Presentation is loading. Please wait.

Presentation is loading. Please wait.

The Future of Dementia We Can Make a Difference Pairing Cognitive Training With Specific Neurocognitive Testing To Improve Memory Function.

Similar presentations


Presentation on theme: "The Future of Dementia We Can Make a Difference Pairing Cognitive Training With Specific Neurocognitive Testing To Improve Memory Function."— Presentation transcript:

1 The Future of Dementia We Can Make a Difference Pairing Cognitive Training With Specific Neurocognitive Testing To Improve Memory Function

2 Barbara C. Fisher, Ph.D. CBSM Neuropsychologist/Board Certified Behavioral Sleep Medicine United Psychological Services www.unitedpsychologicalservices.com I have nothing to disclose

3 The Call to Action Carol the Ph.D.: Came in for a dementia seminar, signed up for an evaluation, did therapy for a few sessions and disappeared. Would not allow us to inform her physician of the test results. She returned a year later looking worse which was seen in the memory decline in the testing. Again refused coordination with PCP. She came back a year later in winter coat on a 90 degree day in July

4 Forward in Time That was almost eight years ago. Since that time we have coordinated with the PCP even placing psychologists in their offices. That was almost eight years ago. Since that time we have coordinated with the PCP even placing psychologists in their offices. Dementia testing is primarily at the request of the PCP Dementia testing is primarily at the request of the PCP But how does the PCP see the problem? Usually report from family and by then it is late. But how does the PCP see the problem? Usually report from family and by then it is late.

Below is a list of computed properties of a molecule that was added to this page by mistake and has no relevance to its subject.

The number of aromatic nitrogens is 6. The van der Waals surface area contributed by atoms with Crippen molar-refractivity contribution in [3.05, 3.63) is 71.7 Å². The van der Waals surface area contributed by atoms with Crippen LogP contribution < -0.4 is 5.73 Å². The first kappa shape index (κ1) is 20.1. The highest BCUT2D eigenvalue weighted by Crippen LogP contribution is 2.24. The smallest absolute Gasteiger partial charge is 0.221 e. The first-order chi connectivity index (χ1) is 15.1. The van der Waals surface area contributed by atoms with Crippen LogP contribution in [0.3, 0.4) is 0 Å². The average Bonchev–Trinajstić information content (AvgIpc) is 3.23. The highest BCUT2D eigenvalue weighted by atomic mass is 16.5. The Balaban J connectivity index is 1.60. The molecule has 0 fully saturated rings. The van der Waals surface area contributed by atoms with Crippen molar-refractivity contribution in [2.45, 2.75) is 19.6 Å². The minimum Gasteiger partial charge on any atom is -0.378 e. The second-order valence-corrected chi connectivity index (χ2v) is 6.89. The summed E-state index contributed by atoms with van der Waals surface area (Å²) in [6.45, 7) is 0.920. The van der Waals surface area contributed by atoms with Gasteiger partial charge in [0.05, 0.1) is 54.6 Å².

5 The New Mandate Alzheimer’s International Meeting of 2013 Alzheimer’s International Meeting of 2013 We need to catch people earlier in their 50’s and 60’s not in their 70’s and 80’s We need to catch people earlier in their 50’s and 60’s not in their 70’s and 80’s Our outreach effort: Writing articles (Wall Street Journal) seminars, local papers, visiting the PCP’s Our outreach effort: Writing articles (Wall Street Journal) seminars, local papers, visiting the PCP’s